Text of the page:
Editorials

Editorial | Marketing on city websites?

Just the facts, please

CITY COUNCILOR Robert Consalvo’s proposal to sell advertising space on city-owned websites sounds like an easy way for Boston to cash in on visitors to its websites every year. But just because the Web offers new money-making opportunities doesn’t mean the city should get in on the action. The advertisements could end up tainting the neutrality of the city’s online resources. Information provided on the Boston Public Health Commission’s website shouldn’t be sponsored by a pharmaceutical company - or any corporation.

Consalvo makes a simple case for his proposal: Since local agencies already sell advertising space on public transportation, furniture, and roadways, why shouldn’t the city offer similar opportunities on its websites? Other municipalities in Illinois, Washington, and California already do it. Boston’s city-owned websites ending in .org and .com receive over 5 million visitors each year. Advertising could generate up to $1 million each year, Consalvo estimates.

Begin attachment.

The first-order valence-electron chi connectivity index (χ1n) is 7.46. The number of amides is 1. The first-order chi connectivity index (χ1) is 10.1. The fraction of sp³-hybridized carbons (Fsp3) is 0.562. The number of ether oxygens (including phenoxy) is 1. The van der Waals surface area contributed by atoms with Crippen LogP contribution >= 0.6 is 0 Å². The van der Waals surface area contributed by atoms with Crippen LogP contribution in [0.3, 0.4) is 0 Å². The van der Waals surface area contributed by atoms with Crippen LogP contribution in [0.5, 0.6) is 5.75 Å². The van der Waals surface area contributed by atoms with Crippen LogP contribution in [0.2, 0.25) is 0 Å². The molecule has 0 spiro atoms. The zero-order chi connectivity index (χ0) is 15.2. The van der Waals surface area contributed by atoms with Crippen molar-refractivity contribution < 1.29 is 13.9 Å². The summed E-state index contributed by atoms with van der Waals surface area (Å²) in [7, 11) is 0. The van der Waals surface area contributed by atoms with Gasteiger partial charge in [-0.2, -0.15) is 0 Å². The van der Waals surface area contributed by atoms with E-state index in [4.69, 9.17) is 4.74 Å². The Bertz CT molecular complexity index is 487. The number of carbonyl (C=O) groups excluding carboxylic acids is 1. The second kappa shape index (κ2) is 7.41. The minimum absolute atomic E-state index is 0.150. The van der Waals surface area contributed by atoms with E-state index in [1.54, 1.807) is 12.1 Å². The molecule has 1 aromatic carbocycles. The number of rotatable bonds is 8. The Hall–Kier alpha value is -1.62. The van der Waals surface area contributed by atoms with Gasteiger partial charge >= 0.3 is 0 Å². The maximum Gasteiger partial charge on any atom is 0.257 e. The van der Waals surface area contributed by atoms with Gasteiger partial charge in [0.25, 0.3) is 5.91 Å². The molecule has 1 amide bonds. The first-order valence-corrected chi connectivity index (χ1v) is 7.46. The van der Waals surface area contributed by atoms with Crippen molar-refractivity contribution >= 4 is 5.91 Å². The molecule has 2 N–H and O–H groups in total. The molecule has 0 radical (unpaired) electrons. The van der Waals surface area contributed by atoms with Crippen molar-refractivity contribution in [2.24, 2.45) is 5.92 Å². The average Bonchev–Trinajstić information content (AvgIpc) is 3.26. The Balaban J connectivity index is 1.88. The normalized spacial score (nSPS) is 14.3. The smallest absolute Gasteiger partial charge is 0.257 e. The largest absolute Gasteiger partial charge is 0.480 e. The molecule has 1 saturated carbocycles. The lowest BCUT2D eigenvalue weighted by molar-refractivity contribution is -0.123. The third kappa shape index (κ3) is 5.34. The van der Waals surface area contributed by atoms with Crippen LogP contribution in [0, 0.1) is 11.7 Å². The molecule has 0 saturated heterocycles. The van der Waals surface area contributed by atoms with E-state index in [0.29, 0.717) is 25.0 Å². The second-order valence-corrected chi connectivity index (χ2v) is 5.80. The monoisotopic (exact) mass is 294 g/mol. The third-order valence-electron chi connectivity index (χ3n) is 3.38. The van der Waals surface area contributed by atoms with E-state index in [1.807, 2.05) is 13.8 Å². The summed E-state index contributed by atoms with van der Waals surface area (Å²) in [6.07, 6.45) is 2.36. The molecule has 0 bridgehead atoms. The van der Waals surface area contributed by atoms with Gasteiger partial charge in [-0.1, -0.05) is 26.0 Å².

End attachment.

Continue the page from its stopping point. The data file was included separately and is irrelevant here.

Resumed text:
Federal law already prohibits advertising on all websites ending .gov - and for good reason. Opening up publicly funded websites to advertising could create greater entanglements between government agencies and private companies. It also raises the possibility that residents will be confronted with political messages when they check their trash-pickup schedule. Better that the home pages for the Boston Public Schools and the Water and Sewer Commission be used for objective information and services.

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